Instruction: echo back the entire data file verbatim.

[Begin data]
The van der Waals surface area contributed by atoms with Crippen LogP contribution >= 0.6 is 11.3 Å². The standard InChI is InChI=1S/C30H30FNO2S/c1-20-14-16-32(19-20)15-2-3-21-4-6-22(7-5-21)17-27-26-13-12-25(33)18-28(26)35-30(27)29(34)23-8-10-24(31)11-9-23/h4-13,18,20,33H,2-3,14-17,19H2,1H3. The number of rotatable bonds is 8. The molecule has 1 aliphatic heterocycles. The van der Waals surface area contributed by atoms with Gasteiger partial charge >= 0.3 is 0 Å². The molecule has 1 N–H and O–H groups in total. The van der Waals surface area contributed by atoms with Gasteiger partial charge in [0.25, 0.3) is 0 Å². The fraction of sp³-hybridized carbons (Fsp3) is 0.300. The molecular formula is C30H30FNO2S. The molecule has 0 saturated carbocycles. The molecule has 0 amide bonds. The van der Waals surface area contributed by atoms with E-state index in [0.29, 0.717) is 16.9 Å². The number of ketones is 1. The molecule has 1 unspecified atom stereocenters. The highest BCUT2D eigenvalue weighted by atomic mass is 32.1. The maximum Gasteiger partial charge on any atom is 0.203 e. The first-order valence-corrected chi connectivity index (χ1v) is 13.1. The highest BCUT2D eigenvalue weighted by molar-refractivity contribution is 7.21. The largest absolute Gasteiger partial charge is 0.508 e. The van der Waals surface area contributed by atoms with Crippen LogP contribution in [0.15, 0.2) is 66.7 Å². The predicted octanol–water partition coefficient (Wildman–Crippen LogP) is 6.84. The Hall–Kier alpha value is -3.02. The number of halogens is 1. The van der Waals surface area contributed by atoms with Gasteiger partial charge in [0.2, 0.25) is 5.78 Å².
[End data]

The van der Waals surface area contributed by atoms with Crippen LogP contribution >= 0.6 is 11.3 Å². The standard InChI is InChI=1S/C30H30FNO2S/c1-20-14-16-32(19-20)15-2-3-21-4-6-22(7-5-21)17-27-26-13-12-25(33)18-28(26)35-30(27)29(34)23-8-10-24(31)11-9-23/h4-13,18,20,33H,2-3,14-17,19H2,1H3. The number of rotatable bonds is 8. The molecule has 1 aliphatic heterocycles. The van der Waals surface area contributed by atoms with Gasteiger partial charge >= 0.3 is 0 Å². The molecule has 1 N–H and O–H groups in total. The van der Waals surface area contributed by atoms with Gasteiger partial charge in [0.25, 0.3) is 0 Å². The fraction of sp³-hybridized carbons (Fsp3) is 0.300. The molecular formula is C30H30FNO2S. The molecule has 0 saturated carbocycles. The molecule has 0 amide bonds. The van der Waals surface area contributed by atoms with E-state index in [0.29, 0.717) is 16.9 Å². The number of ketones is 1. The molecule has 1 unspecified atom stereocenters. The highest BCUT2D eigenvalue weighted by atomic mass is 32.1. The maximum Gasteiger partial charge on any atom is 0.203 e. The first-order valence-corrected chi connectivity index (χ1v) is 13.1. The highest BCUT2D eigenvalue weighted by molar-refractivity contribution is 7.21. The largest absolute Gasteiger partial charge is 0.508 e. The van der Waals surface area contributed by atoms with Crippen LogP contribution in [0.15, 0.2) is 66.7 Å². The predicted octanol–water partition coefficient (Wildman–Crippen LogP) is 6.84. The Hall–Kier alpha value is -3.02. The number of halogens is 1. The van der Waals surface area contributed by atoms with Gasteiger partial charge in [0.2, 0.25) is 5.78 Å².